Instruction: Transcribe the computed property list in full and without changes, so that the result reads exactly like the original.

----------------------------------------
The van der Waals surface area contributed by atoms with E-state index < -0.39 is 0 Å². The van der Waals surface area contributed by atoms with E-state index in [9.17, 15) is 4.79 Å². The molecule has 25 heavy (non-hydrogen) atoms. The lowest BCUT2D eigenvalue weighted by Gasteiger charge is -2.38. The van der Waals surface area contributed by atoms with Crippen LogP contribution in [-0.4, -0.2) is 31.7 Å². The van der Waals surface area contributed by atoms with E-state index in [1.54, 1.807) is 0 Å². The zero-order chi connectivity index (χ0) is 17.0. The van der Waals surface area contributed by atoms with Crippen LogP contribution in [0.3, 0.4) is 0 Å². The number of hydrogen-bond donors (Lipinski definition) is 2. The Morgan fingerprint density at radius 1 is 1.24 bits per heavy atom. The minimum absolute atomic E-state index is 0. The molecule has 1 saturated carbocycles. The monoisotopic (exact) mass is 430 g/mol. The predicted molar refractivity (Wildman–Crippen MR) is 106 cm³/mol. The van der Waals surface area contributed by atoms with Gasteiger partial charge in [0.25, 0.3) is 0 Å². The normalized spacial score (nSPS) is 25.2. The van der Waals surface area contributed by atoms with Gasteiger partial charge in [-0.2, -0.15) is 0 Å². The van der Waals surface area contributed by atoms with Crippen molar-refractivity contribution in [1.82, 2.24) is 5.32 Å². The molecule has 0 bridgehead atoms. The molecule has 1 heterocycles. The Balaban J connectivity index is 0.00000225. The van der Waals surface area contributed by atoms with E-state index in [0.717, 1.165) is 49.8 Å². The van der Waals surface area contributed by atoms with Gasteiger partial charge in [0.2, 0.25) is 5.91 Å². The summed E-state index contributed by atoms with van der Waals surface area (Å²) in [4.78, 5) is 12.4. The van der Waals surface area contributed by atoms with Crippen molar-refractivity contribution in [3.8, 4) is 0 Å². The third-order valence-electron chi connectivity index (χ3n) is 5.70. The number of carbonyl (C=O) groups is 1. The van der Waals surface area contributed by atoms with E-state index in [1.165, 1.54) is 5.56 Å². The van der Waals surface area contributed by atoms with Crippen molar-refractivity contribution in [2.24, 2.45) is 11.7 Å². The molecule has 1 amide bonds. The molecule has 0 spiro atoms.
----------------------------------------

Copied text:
The van der Waals surface area contributed by atoms with E-state index < -0.39 is 0 Å². The van der Waals surface area contributed by atoms with E-state index in [9.17, 15) is 4.79 Å². The molecule has 25 heavy (non-hydrogen) atoms. The lowest BCUT2D eigenvalue weighted by Gasteiger charge is -2.38. The van der Waals surface area contributed by atoms with Crippen LogP contribution in [-0.4, -0.2) is 31.7 Å². The van der Waals surface area contributed by atoms with E-state index in [1.54, 1.807) is 0 Å². The zero-order chi connectivity index (χ0) is 17.0. The van der Waals surface area contributed by atoms with Crippen LogP contribution in [0.3, 0.4) is 0 Å². The number of hydrogen-bond donors (Lipinski definition) is 2. The Morgan fingerprint density at radius 1 is 1.24 bits per heavy atom. The minimum absolute atomic E-state index is 0. The molecule has 1 saturated carbocycles. The monoisotopic (exact) mass is 430 g/mol. The predicted molar refractivity (Wildman–Crippen MR) is 106 cm³/mol. The van der Waals surface area contributed by atoms with Gasteiger partial charge in [0.25, 0.3) is 0 Å². The normalized spacial score (nSPS) is 25.2. The van der Waals surface area contributed by atoms with Gasteiger partial charge in [-0.2, -0.15) is 0 Å². The van der Waals surface area contributed by atoms with Crippen molar-refractivity contribution in [1.82, 2.24) is 5.32 Å². The molecule has 0 bridgehead atoms. The molecule has 1 heterocycles. The Balaban J connectivity index is 0.00000225. The van der Waals surface area contributed by atoms with E-state index in [0.717, 1.165) is 49.8 Å². The van der Waals surface area contributed by atoms with Gasteiger partial charge in [0.2, 0.25) is 5.91 Å². The summed E-state index contributed by atoms with van der Waals surface area (Å²) in [4.78, 5) is 12.4. The van der Waals surface area contributed by atoms with Crippen molar-refractivity contribution in [3.8, 4) is 0 Å². The third-order valence-electron chi connectivity index (χ3n) is 5.70. The number of carbonyl (C=O) groups is 1. The van der Waals surface area contributed by atoms with E-state index in [1.165, 1.54) is 5.56 Å². The van der Waals surface area contributed by atoms with Crippen molar-refractivity contribution in [2.24, 2.45) is 11.7 Å². The molecule has 1 amide bonds. The molecule has 0 spiro atoms.